›January 28, 2015 // By Wilson Center Staff
BANGWEULU WETLANDS, Zambia – Out here on the endless swamps, a harsh truth has been passed down from generation to generation: There is no fear but the fear of hunger.
One in five African states produce hydrocarbons, and most of these are heavily dependent on oil and gas revenues to finance their governments and generate foreign exchange. Further, an emerging group of East African states are waiting on international oil companies to develop new oil and gas reserves. But Africa’s record using non-renewable oil and gas resources to trigger economic and social development is poor – and plummeting prices may portend more instability to come.
What’s Youth Got to Do With It? Investing in Youth Sexual and Reproductive Health a Development Bargain›
“Half of the world’s population is under 30 – any development agenda would have to address their needs, including their health needs, as part of accomplishing development goals,” said Jennifer Adams, deputy assistant administrator at USAID’s Bureau for Global Health, at the Wilson Center on September 24. [Video Below]
Effective Conservation Efforts Must Recognize Livelihoods, Participatory Decision-Making, Research Finds›
A new report from the International Institute for Environment and Development seeks to understand why Uganda’s Bwindi Impenetrable National Park continues to be exploited despite park officials’ implementation of “integrated conservation and development” (ICD) efforts. The study finds that local people’s perceptions of the benefits of the integrated conservation and development vary depending on five primary factors: age, level of education, homestead distance to the national park, quality of life, and wealth.
In 2012, as part of the Every Women Every Child movement, 13 vital health commodities were identified by a UN panel that could save the lives of more than 6 million women and children over the course of five years. There are often significant cultural and behavioral barriers to these commodities reaching people in low- and middle-income countries, but physical logistics is also a major problem.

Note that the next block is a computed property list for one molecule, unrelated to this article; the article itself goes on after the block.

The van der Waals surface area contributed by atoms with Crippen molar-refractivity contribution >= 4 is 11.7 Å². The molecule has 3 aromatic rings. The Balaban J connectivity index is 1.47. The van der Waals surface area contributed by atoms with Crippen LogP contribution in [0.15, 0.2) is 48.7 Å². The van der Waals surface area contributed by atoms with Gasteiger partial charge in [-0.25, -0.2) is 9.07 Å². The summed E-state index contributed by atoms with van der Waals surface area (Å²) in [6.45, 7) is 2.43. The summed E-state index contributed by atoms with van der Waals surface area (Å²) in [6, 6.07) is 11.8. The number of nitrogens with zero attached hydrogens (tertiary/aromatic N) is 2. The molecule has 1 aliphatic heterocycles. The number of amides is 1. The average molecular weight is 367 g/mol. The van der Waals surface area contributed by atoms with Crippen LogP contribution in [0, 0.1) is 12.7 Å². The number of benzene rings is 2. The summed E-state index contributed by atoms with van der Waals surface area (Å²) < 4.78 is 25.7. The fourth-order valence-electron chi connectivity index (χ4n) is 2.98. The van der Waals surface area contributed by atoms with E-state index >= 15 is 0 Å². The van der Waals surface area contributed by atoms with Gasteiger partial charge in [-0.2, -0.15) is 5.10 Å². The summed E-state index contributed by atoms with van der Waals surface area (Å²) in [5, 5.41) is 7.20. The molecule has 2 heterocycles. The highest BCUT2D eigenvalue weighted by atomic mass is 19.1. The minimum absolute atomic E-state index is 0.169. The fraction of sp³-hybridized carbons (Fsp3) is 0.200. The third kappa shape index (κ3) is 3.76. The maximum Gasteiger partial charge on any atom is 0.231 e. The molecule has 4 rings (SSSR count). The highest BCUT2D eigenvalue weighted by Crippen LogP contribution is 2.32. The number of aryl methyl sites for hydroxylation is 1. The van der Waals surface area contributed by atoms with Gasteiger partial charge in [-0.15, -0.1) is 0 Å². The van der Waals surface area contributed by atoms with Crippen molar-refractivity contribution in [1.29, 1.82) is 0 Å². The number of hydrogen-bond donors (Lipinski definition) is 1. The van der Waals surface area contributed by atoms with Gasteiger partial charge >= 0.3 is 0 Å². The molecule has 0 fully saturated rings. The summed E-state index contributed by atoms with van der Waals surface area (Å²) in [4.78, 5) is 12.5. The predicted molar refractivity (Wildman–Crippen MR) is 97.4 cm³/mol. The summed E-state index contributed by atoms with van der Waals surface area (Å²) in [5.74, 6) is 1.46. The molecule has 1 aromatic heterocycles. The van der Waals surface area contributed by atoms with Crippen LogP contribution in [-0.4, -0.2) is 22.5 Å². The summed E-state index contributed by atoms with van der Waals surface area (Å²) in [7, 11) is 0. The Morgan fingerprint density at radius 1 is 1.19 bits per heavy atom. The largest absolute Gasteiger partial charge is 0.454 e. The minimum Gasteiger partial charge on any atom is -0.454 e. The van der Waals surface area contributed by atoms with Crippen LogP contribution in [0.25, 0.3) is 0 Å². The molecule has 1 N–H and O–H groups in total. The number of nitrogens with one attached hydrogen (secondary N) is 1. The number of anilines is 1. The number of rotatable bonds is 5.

›April 28, 2014 // By Elizabeth Leahy Madsen
Democracy is fickle. Many of the competing theories on the best ways to foment and consolidate plural, inclusive governance or predict its rise and fall focus on political and economic forces. Yet a small group of demographers have explored population age structure as a catalyst for and reflection of a host of changes in societies that can affect governance.
›January 13, 2014 // By Laura Henson
A 20-year peace accord between Mozambique’s two major political parties was brought to an abrupt end last fall. A series of violent skirmishes between FRELIMO and RENAMO resulted in at least 10 deaths, dozens injured, and fears that the country might relapse into the kind of political violence seen during its civil war, which left more than a million dead. RENAMO claims its frustrations stem from a fraudulent electoral system and social inequality, but some observers have suggested their motivations may be less benevolent: making sure they get their piece of the country’s newfound natural gas wealth.
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